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Israel turns right { November 1 2002 }

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   http://www.washingtonpost.com/wp-dyn/articles/A49123-2002Oct31.html

http://www.washingtonpost.com/wp-dyn/articles/A49123-2002Oct31.html

Sharon Turns to Right In Bid to Retain Power
Israel's Nationalist, Orthodox Parties Courted

By John Ward Anderson
Washington Post Foreign Service
Friday, November 1, 2002; Page A26


JERUSALEM, Oct. 31 -- When the Labor Party resigned from Israeli Prime Minister Ariel Sharon's coalition Wednesday night, he lost more than the 25 Labor votes and his comfortable parliamentary majority. According to political analysts here, he also lost a traditionally moderate partner that for 19 months had helped his government avoid an extremist label and provided a shield against domestic and international criticism.

Sharon today negotiated with small ultranationalist and right-wing Orthodox parties to help him survive a no-confidence vote scheduled for Monday. Members of his nationalist Likud Party and other analysts said it was probable that he would survive that challenge and establish a new government. If so, they added, Sharon and his government will have traded collaboration with Israel's large center-left party, and its image of openness to conciliation with the Palestinians, for support from a small group of Israel's most unyielding politicians who are determined to retain the occupied West Bank and Gaza Strip.

"The people of Israel are the losers," said Abraham Diskin, a mainstream political scientist at Jerusalem's Hebrew University. "At this time of a war of attrition, a unity government is a necessity. It is not good for Israel to have government that is considered a government of extremists, right-wingers, settlers and lunatics."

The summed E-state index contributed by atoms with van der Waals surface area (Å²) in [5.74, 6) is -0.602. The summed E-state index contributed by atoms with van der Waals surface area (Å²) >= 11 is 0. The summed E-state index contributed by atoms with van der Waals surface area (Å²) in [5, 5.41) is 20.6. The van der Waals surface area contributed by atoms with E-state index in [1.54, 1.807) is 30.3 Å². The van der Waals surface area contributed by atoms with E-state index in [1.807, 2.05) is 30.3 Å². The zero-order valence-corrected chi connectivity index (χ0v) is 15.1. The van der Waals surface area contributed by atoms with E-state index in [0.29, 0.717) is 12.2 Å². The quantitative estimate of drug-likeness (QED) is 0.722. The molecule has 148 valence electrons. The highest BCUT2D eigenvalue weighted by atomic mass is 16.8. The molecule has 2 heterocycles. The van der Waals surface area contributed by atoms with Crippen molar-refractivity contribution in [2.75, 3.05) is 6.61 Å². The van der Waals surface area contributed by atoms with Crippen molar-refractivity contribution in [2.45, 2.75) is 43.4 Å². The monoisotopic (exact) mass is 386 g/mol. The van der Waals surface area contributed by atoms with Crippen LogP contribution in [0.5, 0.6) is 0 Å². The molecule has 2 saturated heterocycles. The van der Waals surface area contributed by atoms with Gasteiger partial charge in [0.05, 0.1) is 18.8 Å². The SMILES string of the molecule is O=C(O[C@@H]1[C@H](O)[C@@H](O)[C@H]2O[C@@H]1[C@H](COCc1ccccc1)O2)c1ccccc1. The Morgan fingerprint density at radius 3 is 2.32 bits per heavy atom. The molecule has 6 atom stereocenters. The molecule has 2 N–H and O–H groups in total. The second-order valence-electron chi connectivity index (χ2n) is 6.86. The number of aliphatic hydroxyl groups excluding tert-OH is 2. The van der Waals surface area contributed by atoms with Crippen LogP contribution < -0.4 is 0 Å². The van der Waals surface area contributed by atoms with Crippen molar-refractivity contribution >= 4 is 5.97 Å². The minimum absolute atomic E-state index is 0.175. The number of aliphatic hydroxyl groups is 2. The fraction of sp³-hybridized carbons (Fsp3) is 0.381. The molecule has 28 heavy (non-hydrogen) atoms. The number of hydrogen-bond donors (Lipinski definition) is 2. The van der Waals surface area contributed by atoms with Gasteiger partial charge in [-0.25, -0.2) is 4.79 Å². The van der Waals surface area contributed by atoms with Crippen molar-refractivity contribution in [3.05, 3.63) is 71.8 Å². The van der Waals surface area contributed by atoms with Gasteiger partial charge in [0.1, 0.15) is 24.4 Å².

Sharon's allies acknowledged he might have to depend on extreme right-wing lawmakers to survive the no-confidence vote and beyond. But, they said, that does not mean his government -- already considered hard-line on the Palestinian issue -- will suddenly lurch further to the right or be held hostage by the the most extreme of new coalition partners.

"I can say very clearly that the prime minister has stated that anyone joining the government has to do so on the basis of the programs and guidelines of the previous government," said one Sharon adviser, Zalman Shoval. "Unless the prospective partners in a narrow-based government accept that, he will not put himself in the position of prolonging the government for a few months by going back on those principles."

On the surface, Labor's six cabinet ministers resigned from the government and the party's parliament members voted against the 2003 budget because Sharon refused to cut $147 million from Jewish settlements in the West Bank and Gaza Strip and spend it instead on social programs for the poor. But analysts said Binyamin Ben-Eliezer, one of the most hawkish members in the Labor Party, staged the resignation to boost his left-wing credentials with party faithful, who will vote Nov. 19 for new party leaders. Recent polls show Ben-Eliezer running third behind two more liberal politicians.

"Ben-Eliezer thought that without leaving the government, he'd lose on November 19," said a political analyst, Hanan Crystal. "We'll know in three weeks whether this was a strategic step or a mistake."